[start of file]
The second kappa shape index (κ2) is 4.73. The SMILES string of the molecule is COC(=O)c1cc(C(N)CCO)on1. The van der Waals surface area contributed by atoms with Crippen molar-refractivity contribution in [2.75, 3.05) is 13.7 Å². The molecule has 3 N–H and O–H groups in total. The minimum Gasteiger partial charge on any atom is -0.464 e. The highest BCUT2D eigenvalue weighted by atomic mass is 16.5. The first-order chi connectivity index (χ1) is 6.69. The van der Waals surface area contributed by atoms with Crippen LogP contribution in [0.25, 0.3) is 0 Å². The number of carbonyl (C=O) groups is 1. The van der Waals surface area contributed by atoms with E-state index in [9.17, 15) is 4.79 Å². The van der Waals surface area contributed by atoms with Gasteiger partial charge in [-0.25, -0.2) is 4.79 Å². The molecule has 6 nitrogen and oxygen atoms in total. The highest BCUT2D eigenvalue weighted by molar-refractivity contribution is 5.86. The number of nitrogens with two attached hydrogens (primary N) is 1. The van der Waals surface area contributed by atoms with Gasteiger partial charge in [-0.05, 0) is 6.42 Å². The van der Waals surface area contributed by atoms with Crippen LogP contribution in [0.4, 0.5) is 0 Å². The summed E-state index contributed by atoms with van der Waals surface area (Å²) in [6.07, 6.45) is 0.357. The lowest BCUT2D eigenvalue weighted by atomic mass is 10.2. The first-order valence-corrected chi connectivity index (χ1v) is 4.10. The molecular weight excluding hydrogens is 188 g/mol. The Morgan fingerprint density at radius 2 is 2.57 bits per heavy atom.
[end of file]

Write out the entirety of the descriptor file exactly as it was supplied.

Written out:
The second kappa shape index (κ2) is 4.73. The SMILES string of the molecule is COC(=O)c1cc(C(N)CCO)on1. The van der Waals surface area contributed by atoms with Crippen molar-refractivity contribution in [2.75, 3.05) is 13.7 Å². The molecule has 3 N–H and O–H groups in total. The minimum Gasteiger partial charge on any atom is -0.464 e. The highest BCUT2D eigenvalue weighted by atomic mass is 16.5. The first-order chi connectivity index (χ1) is 6.69. The van der Waals surface area contributed by atoms with Crippen LogP contribution in [0.25, 0.3) is 0 Å². The number of carbonyl (C=O) groups is 1. The van der Waals surface area contributed by atoms with E-state index in [9.17, 15) is 4.79 Å². The van der Waals surface area contributed by atoms with Gasteiger partial charge in [-0.25, -0.2) is 4.79 Å². The molecule has 6 nitrogen and oxygen atoms in total. The highest BCUT2D eigenvalue weighted by molar-refractivity contribution is 5.86. The number of nitrogens with two attached hydrogens (primary N) is 1. The van der Waals surface area contributed by atoms with Gasteiger partial charge in [-0.05, 0) is 6.42 Å². The van der Waals surface area contributed by atoms with Crippen LogP contribution in [0.4, 0.5) is 0 Å². The summed E-state index contributed by atoms with van der Waals surface area (Å²) in [6.07, 6.45) is 0.357. The lowest BCUT2D eigenvalue weighted by atomic mass is 10.2. The first-order valence-corrected chi connectivity index (χ1v) is 4.10. The molecular weight excluding hydrogens is 188 g/mol. The Morgan fingerprint density at radius 2 is 2.57 bits per heavy atom.